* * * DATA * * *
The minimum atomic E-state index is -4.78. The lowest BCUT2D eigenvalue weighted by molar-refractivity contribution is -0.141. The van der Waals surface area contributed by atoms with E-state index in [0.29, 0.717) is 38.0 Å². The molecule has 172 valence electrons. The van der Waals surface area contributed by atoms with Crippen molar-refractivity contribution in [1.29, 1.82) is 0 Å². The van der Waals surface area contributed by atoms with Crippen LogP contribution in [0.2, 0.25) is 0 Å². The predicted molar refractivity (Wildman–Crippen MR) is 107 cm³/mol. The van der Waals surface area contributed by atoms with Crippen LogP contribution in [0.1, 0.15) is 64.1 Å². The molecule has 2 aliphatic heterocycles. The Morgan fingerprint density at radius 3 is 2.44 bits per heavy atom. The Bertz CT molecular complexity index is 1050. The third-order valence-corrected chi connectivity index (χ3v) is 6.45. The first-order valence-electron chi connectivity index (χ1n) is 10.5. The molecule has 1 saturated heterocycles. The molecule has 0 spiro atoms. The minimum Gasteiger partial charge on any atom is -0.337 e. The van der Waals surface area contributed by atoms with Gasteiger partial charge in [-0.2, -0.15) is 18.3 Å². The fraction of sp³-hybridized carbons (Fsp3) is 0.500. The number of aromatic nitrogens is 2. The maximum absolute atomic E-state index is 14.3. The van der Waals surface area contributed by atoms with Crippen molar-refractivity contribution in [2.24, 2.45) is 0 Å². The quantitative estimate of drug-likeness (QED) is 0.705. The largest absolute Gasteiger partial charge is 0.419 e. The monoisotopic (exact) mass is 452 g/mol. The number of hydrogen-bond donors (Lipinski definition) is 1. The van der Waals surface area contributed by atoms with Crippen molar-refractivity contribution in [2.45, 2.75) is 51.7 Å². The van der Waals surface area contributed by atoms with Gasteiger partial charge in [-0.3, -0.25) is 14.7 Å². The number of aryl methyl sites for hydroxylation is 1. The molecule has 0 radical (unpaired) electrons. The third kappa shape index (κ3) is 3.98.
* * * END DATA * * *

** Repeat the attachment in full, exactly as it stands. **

The minimum atomic E-state index is -4.78. The lowest BCUT2D eigenvalue weighted by molar-refractivity contribution is -0.141. The van der Waals surface area contributed by atoms with E-state index in [0.29, 0.717) is 38.0 Å². The molecule has 172 valence electrons. The van der Waals surface area contributed by atoms with Crippen molar-refractivity contribution in [1.29, 1.82) is 0 Å². The van der Waals surface area contributed by atoms with Crippen LogP contribution in [0.2, 0.25) is 0 Å². The predicted molar refractivity (Wildman–Crippen MR) is 107 cm³/mol. The van der Waals surface area contributed by atoms with Crippen LogP contribution in [0.1, 0.15) is 64.1 Å². The molecule has 2 aliphatic heterocycles. The Morgan fingerprint density at radius 3 is 2.44 bits per heavy atom. The Bertz CT molecular complexity index is 1050. The third-order valence-corrected chi connectivity index (χ3v) is 6.45. The first-order valence-electron chi connectivity index (χ1n) is 10.5. The molecule has 1 saturated heterocycles. The molecule has 0 spiro atoms. The minimum Gasteiger partial charge on any atom is -0.337 e. The van der Waals surface area contributed by atoms with Gasteiger partial charge in [-0.2, -0.15) is 18.3 Å². The fraction of sp³-hybridized carbons (Fsp3) is 0.500. The number of aromatic nitrogens is 2. The maximum absolute atomic E-state index is 14.3. The van der Waals surface area contributed by atoms with Crippen molar-refractivity contribution in [2.24, 2.45) is 0 Å². The quantitative estimate of drug-likeness (QED) is 0.705. The largest absolute Gasteiger partial charge is 0.419 e. The monoisotopic (exact) mass is 452 g/mol. The number of hydrogen-bond donors (Lipinski definition) is 1. The van der Waals surface area contributed by atoms with Crippen molar-refractivity contribution in [2.45, 2.75) is 51.7 Å². The van der Waals surface area contributed by atoms with Gasteiger partial charge in [-0.3, -0.25) is 14.7 Å². The number of aryl methyl sites for hydroxylation is 1. The molecule has 0 radical (unpaired) electrons. The third kappa shape index (κ3) is 3.98.